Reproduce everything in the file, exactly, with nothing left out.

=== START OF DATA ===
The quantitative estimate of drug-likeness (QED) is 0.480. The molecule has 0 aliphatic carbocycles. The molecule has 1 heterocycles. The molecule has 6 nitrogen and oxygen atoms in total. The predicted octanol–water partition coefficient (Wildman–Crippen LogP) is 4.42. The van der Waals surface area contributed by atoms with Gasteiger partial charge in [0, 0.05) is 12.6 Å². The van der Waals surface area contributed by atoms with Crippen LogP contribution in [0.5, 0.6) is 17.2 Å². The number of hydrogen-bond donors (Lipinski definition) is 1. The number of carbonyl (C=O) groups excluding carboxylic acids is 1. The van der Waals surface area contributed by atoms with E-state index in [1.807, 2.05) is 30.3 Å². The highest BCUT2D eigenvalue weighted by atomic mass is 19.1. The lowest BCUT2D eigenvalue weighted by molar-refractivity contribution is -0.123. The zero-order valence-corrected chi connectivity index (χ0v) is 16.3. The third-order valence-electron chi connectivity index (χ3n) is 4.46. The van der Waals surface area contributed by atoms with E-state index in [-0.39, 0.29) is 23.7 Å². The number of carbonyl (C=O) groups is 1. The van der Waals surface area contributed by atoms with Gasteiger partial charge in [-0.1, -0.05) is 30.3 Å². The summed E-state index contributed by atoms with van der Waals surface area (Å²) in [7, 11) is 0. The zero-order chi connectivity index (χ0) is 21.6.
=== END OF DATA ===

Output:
The quantitative estimate of drug-likeness (QED) is 0.480. The molecule has 0 aliphatic carbocycles. The molecule has 1 heterocycles. The molecule has 6 nitrogen and oxygen atoms in total. The predicted octanol–water partition coefficient (Wildman–Crippen LogP) is 4.42. The van der Waals surface area contributed by atoms with Gasteiger partial charge in [0, 0.05) is 12.6 Å². The van der Waals surface area contributed by atoms with Crippen LogP contribution in [0.5, 0.6) is 17.2 Å². The number of hydrogen-bond donors (Lipinski definition) is 1. The number of carbonyl (C=O) groups excluding carboxylic acids is 1. The van der Waals surface area contributed by atoms with E-state index in [1.807, 2.05) is 30.3 Å². The highest BCUT2D eigenvalue weighted by atomic mass is 19.1. The lowest BCUT2D eigenvalue weighted by molar-refractivity contribution is -0.123. The zero-order valence-corrected chi connectivity index (χ0v) is 16.3. The third-order valence-electron chi connectivity index (χ3n) is 4.46. The van der Waals surface area contributed by atoms with E-state index in [-0.39, 0.29) is 23.7 Å². The number of carbonyl (C=O) groups is 1. The van der Waals surface area contributed by atoms with Gasteiger partial charge in [-0.1, -0.05) is 30.3 Å². The summed E-state index contributed by atoms with van der Waals surface area (Å²) in [7, 11) is 0. The zero-order chi connectivity index (χ0) is 21.6.